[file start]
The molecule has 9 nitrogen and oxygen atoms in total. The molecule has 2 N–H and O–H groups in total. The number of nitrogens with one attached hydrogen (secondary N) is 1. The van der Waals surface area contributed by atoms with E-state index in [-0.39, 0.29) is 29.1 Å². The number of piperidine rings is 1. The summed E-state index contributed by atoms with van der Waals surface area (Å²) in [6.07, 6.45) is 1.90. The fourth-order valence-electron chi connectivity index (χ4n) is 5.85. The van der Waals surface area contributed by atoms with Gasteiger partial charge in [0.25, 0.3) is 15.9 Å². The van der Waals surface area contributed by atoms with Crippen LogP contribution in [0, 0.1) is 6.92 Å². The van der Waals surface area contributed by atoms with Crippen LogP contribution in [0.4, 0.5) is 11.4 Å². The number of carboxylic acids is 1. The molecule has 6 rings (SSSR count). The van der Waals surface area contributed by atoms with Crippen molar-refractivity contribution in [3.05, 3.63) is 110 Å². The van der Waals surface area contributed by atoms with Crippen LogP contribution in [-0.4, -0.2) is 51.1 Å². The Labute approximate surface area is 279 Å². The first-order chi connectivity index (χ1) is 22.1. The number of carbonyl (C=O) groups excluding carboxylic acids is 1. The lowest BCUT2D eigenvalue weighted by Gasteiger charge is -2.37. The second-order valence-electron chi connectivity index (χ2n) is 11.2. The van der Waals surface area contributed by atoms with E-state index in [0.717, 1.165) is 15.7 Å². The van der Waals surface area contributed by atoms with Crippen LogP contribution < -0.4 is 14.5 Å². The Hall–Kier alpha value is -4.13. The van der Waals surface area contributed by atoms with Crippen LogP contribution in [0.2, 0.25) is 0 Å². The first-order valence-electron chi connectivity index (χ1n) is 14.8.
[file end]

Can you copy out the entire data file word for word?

The molecule has 9 nitrogen and oxygen atoms in total. The molecule has 2 N–H and O–H groups in total. The number of nitrogens with one attached hydrogen (secondary N) is 1. The van der Waals surface area contributed by atoms with E-state index in [-0.39, 0.29) is 29.1 Å². The number of piperidine rings is 1. The summed E-state index contributed by atoms with van der Waals surface area (Å²) in [6.07, 6.45) is 1.90. The fourth-order valence-electron chi connectivity index (χ4n) is 5.85. The van der Waals surface area contributed by atoms with Gasteiger partial charge in [0.25, 0.3) is 15.9 Å². The van der Waals surface area contributed by atoms with Crippen LogP contribution in [0, 0.1) is 6.92 Å². The van der Waals surface area contributed by atoms with Crippen LogP contribution in [0.4, 0.5) is 11.4 Å². The number of carboxylic acids is 1. The molecule has 6 rings (SSSR count). The van der Waals surface area contributed by atoms with Crippen molar-refractivity contribution in [3.05, 3.63) is 110 Å². The van der Waals surface area contributed by atoms with Crippen LogP contribution in [-0.4, -0.2) is 51.1 Å². The Labute approximate surface area is 279 Å². The first-order chi connectivity index (χ1) is 22.1. The number of carbonyl (C=O) groups excluding carboxylic acids is 1. The lowest BCUT2D eigenvalue weighted by Gasteiger charge is -2.37. The second-order valence-electron chi connectivity index (χ2n) is 11.2. The van der Waals surface area contributed by atoms with E-state index in [0.717, 1.165) is 15.7 Å². The van der Waals surface area contributed by atoms with Crippen LogP contribution < -0.4 is 14.5 Å². The Hall–Kier alpha value is -4.13. The van der Waals surface area contributed by atoms with Crippen LogP contribution in [0.2, 0.25) is 0 Å². The first-order valence-electron chi connectivity index (χ1n) is 14.8.